With the legal challenges done, a new hospital finally can be built on Robinwood Drive, after years of planning and pursuit, said James Hamill, the president and CEO of the nonprofit Washington County Health System, the hospital's parent company.
"We're very pleased to have the decision and have the case behind us," he said.
Now, the Health System can focus on replacing the current hospital on East Antietam Street in Hagerstown.
"Obviously, we're happy with the results and hope that this resolves it and we can get on with meeting the community's health care needs," said Assistant Washington County Attorney Kirk Downey, who represented the county in the case.
William Wantz, the appellants' attorney, didn't return two messages left at his office Wednesday.
Messages left for Hongell and the Bartelses also were not returned.
In 2001, Health System officials first announced plans to build a new hospital.
Hamill said construction is now expected to begin in February. The 496,000-square-foot hospital, near Robinwood Medical Center, will have 267 single-bed rooms, Hamill said.
Since 2003, when hospital officials proposed a $187 million hospital project, cost estimates have risen greatly.
The cost estimate was revised to $233 million in 2004. Now, the hospital project is expected to cost $275 million, Hamill said.
"It's gone up about $17 million in the last year," he said.
Out of $275 million, the hospital would pay about $20 million, and the other $255 million would be raised through bonds issued by the state, he said.
Gilbane Building Co. of Providence, R.I., will be the contractor.
Sally Hatch called the fight against the hospital "emotional from the get-go," inspiring both private support and public scorn.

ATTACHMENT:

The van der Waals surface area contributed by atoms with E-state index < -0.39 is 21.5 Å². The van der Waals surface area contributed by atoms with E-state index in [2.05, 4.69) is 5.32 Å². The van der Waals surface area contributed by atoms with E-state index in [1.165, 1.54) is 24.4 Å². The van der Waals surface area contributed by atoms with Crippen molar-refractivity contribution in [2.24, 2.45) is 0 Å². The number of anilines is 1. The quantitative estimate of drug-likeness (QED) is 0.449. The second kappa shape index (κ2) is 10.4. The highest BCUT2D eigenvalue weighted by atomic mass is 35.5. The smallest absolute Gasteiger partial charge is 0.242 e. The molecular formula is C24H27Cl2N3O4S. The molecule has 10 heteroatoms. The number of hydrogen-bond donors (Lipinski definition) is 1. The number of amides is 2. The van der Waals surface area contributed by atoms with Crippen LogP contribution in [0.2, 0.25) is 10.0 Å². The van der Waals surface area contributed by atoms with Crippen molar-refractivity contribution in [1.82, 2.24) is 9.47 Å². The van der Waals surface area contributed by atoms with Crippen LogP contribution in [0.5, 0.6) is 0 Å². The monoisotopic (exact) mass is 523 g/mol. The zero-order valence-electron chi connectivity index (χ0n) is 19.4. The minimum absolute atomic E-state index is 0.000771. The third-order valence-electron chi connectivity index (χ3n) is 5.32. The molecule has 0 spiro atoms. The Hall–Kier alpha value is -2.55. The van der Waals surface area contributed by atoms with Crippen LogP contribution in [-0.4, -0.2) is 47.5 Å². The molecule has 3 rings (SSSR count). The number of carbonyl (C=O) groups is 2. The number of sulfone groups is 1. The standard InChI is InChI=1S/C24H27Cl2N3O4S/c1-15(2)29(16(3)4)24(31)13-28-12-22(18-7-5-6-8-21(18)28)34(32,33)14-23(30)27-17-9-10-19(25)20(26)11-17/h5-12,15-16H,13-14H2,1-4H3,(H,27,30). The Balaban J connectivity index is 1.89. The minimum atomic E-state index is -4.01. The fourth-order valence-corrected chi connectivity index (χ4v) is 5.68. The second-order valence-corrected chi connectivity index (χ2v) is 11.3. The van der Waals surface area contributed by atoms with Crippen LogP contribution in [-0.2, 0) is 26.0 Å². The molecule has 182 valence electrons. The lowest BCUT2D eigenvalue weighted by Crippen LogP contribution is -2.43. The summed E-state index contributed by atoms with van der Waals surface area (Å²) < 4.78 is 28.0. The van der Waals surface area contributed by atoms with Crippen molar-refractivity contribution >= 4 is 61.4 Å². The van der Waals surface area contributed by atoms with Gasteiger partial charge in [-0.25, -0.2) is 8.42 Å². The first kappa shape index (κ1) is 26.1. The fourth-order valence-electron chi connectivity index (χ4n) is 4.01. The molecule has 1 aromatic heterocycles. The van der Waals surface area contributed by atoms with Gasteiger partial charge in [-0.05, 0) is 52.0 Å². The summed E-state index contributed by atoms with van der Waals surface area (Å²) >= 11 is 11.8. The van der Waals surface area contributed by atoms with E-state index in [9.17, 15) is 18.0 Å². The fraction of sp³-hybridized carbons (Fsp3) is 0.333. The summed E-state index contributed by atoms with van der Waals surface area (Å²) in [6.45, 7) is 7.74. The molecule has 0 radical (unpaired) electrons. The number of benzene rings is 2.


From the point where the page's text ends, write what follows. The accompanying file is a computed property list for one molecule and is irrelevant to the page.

She said the fight was about who should shape a neighborhood. The appellants thought Robinwood Drive was inappropriate for the new hospital.
Opponents cited problems with traffic, as well as a 1991 approval for Robinwood Medical Center that seemed to prevent a hospital from following.
In December 2005, the Washington County Board of Zoning Appeals voted to approve two zoning variances for the project. One waived setback requirements, so the hospital could connect to the existing medical center. The other allowed helicopters and ambulances, as well as a building taller than the ordinance permitted.
Eight members of a residents group, Citizens for Responsible Health Care, appealed the variances in Washington County Circuit Court in January 2006.
As a decision was pending, three members of the residents group withdrew from the case.
A circuit judge upheld the variances.
The remaining five appellants took the case to the Maryland Court of Special Appeals, which upheld the circuit court decision in August.
During the past session of the Maryland General Assembly, Del. John P. Donoghue, D-Washington, filed a bill to make people who appeal a health care-related zoning or land-use decision liable for the costs of delays. The bill died in committee.